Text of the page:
The House Appropriations Committee has an online interface for members to submit their earmark requests. I haven’t been able to find it anywhere on the public portion of the committee’s site, but Rep. Peter DeFazio gives us a good idea of what the interface must look like–click here to see what information goes into an earmark request. My favorite bits: “Briefly describe the activity or project for which funding is requested (please keep to 250 words or less, subcommittee online submission will not accept more)” and “Description of project’s legal authorization (e.g. Transportation Bill, Energy Bill, etc.) … Not all projects are legally authorized and authorization is not a prerequisite for funding.”
Yesterday was the deadline for members to submit their fiscal year 2009 earmark requests, and Roll Call reported that…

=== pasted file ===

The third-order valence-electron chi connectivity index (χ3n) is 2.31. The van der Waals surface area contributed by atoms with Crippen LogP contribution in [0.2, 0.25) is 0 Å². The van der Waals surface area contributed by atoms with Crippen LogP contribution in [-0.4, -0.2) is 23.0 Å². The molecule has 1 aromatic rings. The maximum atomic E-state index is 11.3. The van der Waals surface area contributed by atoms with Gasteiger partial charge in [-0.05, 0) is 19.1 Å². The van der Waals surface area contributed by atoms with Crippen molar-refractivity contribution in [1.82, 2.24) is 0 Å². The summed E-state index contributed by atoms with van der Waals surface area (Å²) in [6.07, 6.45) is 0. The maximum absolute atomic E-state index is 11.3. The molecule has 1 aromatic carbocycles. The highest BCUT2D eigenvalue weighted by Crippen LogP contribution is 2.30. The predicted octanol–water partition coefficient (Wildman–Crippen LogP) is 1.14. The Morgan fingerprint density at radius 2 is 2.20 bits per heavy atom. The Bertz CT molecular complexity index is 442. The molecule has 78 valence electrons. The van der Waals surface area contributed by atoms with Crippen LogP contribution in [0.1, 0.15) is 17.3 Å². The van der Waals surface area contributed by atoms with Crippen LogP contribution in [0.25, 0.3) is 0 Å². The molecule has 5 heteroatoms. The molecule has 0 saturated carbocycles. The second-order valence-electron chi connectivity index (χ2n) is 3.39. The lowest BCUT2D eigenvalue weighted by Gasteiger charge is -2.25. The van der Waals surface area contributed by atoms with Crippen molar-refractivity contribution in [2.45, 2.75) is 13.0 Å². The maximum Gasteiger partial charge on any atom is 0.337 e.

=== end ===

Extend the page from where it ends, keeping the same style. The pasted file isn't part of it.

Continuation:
In a sure sign that earmarks remain as popular as ever, an overload of pork requests clogged the House Appropriations Committee’s Web site Wednesday, forcing an extension to the request deadline to next week.
The cynicism of Rep. Jim Moran appears to be well founded. Instead of a one year moratorium, how about making all those online earmark requests to the Appropriations Committee instantly public?